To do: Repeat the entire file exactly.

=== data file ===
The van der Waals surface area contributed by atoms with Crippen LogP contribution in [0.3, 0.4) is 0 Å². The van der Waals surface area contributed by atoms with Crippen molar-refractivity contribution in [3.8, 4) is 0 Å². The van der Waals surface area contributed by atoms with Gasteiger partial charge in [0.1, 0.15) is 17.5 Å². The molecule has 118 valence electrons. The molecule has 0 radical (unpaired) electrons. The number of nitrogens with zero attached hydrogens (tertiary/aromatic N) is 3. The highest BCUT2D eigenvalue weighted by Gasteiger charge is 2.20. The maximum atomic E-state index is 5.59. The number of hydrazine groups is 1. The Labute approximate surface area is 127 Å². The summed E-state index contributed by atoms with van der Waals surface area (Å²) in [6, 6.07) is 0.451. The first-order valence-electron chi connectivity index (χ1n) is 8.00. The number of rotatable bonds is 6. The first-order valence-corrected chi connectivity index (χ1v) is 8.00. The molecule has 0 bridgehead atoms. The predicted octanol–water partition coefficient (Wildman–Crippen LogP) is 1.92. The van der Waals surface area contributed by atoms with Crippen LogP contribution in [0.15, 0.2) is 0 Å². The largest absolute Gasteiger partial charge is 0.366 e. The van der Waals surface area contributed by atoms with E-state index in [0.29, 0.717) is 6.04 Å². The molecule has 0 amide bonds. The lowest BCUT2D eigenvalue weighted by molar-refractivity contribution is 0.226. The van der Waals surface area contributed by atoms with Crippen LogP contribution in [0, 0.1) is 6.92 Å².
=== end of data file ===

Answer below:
The van der Waals surface area contributed by atoms with Crippen LogP contribution in [0.3, 0.4) is 0 Å². The van der Waals surface area contributed by atoms with Crippen molar-refractivity contribution in [3.8, 4) is 0 Å². The van der Waals surface area contributed by atoms with Gasteiger partial charge in [0.1, 0.15) is 17.5 Å². The molecule has 118 valence electrons. The molecule has 0 radical (unpaired) electrons. The number of nitrogens with zero attached hydrogens (tertiary/aromatic N) is 3. The highest BCUT2D eigenvalue weighted by Gasteiger charge is 2.20. The maximum atomic E-state index is 5.59. The number of hydrazine groups is 1. The Labute approximate surface area is 127 Å². The summed E-state index contributed by atoms with van der Waals surface area (Å²) in [6, 6.07) is 0.451. The first-order valence-electron chi connectivity index (χ1n) is 8.00. The number of rotatable bonds is 6. The first-order valence-corrected chi connectivity index (χ1v) is 8.00. The molecule has 0 bridgehead atoms. The predicted octanol–water partition coefficient (Wildman–Crippen LogP) is 1.92. The van der Waals surface area contributed by atoms with Crippen LogP contribution in [0.15, 0.2) is 0 Å². The largest absolute Gasteiger partial charge is 0.366 e. The van der Waals surface area contributed by atoms with E-state index in [0.29, 0.717) is 6.04 Å². The molecule has 0 amide bonds. The lowest BCUT2D eigenvalue weighted by molar-refractivity contribution is 0.226. The van der Waals surface area contributed by atoms with Crippen LogP contribution in [0, 0.1) is 6.92 Å².